to employment opportunity in extractive industries, remittances from family members in urban areas
or subsistence activities provide income.Foreign and local observers have lamented the lack
of diversity in the Gabonese economy. Various factors have so far limited the development
of new industries: the market is small, about a million
dependent on imports from France unable to capitalize on regional markets
entrepreneurial zeal not always present among the Gabonese
a fairly regular stream of oil “rent”, even if it is diminishingFurther investment in
the agricultural or tourism sectors is complicated by poor infrastructure. The small processing and service sectors that
do exist are largely dominated by a few prominent local investors.At World Bank and IMF insistence,
the government embarked in the 1990s on a program of privatization of its state-owned
companies and administrative reform, including reducing public sector employment and salary
growth, but progress has been slow. The new government has voiced a commitment
to work toward an economic transformation of the country but faces significant challenges
to realize this goal.==Society=====
Demographics===Gabon has a population of approximately 2
million. Historical and environmental factors caused
Gabon’s population to decline between 1900 and 1940. Gabon has one of the lowest population densities
of any country in Africa, and the fourth highest Human Development Index in Sub-Saharan Africa.===Ethnic groups===
Almost all Gabonese are of Bantu origin. Gabon has at least forty ethnic groups with
differing languages and cultures. The Fang are generally thought to be the largest,
although recent census data seem to favor the Nzebi. Others include the Myene, Kota, Shira, Puru,
and Kande. There are also various Pygmy peoples: the
Bongo, Kota, and Baka; the latter speak the only non-Bantu language in Gabon. More than 10,000 native French live in Gabon,
including an estimated 2,000 dual nationals.Ethnic boundaries are less sharply drawn in Gabon
than elsewhere in Africa. Most ethnicities are spread throughout Gabon,
leading to constant contact and interaction among the groups, and there is no ethnic tension. One important reason for this is that intermarriage
is extremely common and every Gabonese person is connected by blood to many different tribes. Indeed, intermarriage is often required because
among many tribes, marriage within the same tribe is prohibited because it is regarded
as incest. This is because those tribes consist of the
descendants of a specific ancestor, and therefore all members of the tribe are regarded as close
kin to each other (identical to the clan system of Scotland or the Gotra system in India). French, the language of its former colonial
ruler, is a unifying force. The Democratic Party of Gabon (PDG)’s historical
dominance also has served to unite various ethnicities and local interests into a larger
whole.===Population centres======
Languages===It is estimated that 80% of Gabon’s population
can speak French, and that 30% of Libreville residents are native speakers of the language. Nationally, 32% of the Gabonese people speak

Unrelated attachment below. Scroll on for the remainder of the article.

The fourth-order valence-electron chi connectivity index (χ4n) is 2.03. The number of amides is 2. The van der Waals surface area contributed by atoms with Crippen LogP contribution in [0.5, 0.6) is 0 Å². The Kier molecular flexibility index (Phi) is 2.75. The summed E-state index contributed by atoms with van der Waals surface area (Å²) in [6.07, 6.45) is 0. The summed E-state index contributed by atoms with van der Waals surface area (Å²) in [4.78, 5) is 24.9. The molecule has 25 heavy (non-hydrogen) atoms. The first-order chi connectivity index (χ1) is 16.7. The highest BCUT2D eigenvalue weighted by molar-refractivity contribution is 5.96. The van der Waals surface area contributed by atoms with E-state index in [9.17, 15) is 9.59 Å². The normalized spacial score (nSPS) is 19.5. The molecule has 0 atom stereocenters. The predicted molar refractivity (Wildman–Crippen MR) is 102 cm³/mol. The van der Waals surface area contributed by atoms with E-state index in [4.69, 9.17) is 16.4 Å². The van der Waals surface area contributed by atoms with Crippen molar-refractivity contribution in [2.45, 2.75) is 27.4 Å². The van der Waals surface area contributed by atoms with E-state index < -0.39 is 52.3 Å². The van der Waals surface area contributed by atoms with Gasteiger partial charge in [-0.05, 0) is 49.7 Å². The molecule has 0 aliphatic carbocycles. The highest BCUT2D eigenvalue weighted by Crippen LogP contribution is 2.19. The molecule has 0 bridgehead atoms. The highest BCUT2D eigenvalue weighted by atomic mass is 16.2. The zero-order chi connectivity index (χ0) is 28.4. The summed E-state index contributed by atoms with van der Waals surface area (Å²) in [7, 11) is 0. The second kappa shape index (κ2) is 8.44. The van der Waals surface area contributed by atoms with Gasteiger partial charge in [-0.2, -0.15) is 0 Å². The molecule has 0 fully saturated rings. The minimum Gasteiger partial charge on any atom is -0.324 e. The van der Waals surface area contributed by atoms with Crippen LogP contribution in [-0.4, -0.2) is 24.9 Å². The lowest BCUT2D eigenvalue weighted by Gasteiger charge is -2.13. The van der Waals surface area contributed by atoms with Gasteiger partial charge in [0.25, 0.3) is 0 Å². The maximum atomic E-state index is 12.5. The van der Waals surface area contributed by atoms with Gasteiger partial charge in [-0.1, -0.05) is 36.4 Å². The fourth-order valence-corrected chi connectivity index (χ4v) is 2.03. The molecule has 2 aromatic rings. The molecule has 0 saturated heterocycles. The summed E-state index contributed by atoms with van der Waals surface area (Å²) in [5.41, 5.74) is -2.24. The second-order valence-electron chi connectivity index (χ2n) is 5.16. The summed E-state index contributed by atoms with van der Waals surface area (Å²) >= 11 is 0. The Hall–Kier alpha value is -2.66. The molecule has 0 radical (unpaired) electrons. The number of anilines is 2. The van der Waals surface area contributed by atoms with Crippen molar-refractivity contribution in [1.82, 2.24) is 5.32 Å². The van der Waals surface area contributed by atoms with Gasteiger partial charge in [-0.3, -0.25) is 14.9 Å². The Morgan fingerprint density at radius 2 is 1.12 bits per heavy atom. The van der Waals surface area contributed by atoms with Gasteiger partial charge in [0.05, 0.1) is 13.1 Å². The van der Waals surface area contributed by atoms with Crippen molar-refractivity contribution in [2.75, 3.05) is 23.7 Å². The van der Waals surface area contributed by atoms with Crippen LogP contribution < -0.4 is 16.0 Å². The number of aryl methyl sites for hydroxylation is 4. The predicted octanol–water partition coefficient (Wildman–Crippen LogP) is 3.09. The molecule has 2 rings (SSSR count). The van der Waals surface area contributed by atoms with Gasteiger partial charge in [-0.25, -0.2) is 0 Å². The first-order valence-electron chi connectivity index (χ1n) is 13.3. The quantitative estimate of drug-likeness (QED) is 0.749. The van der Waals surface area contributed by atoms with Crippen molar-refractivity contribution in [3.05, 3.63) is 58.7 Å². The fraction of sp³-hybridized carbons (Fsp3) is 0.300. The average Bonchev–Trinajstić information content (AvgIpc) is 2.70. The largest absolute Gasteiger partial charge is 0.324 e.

the Fang language as a mother tongue.In October 2012, just before the 14th summit of the Organisation
internationale de la Francophonie, the country declared an intention to add English as a
second official language, reportedly in response to an investigation by France into corruption
in the African country, though a government spokesman insisted it was for practical reasons
only. It was later clarified that the country intended
to introduce English as a first foreign language in schools, while keeping French as the general
medium of instruction and the sole official language.===Religion===Major religions practiced in Gabon include
Christianity (Roman Catholicism and Protestantism), Bwiti, Islam, and indigenous animistic religion. Many persons practice elements of both Christianity
and traditional indigenous religious beliefs. Approximately 73 percent of the population,
including noncitizens, practice at least some elements of Christianity, including the syncretistic
Bwiti; 12 percent practice Islam (of whom 80 to 90 percent are foreigners); 10 percent
practice traditional indigenous religious beliefs exclusively; and 5 percent practice
no religion or are atheists. A vivid description of taboos and magic is
provided by Schweitzer.===Health===Most of the health services of Gabon are public,
but there are some private institutions, of which the best known is the hospital established
in 1913 in Lambaréné by Albert Schweitzer. Gabon’s medical infrastructure is considered
one of the best in West Africa. By 1985 there were 28 hospitals, 87 medical
centers, and 312 infirmaries and dispensaries. As of 2004, there were an estimated 29 physicians
per 100,000 people. Approximately 90% of the population had access
to health care services. In 2000, 70% of the population had access
to safe drinking water and 21% had adequate sanitation. A comprehensive government health program
treats such diseases as leprosy, sleeping sickness, malaria, filariasis, intestinal
worms, and tuberculosis. Rates for immunization of children under the
age of one were 97% for tuberculosis and 65% for polio. Immunization rates for DPT and measles were
37% and 56% respectively. Gabon has a domestic supply of pharmaceuticals
from a factory in Libreville. The total fertility rate has decreased from
5.8 in 1960 to 4.2 children per mother during childbearing years in 2000. Ten percent of all births were low birth weight. The maternal mortality rate was 520 per 100,000
live births as of 1998. In 2005, the infant mortality rate was 55.35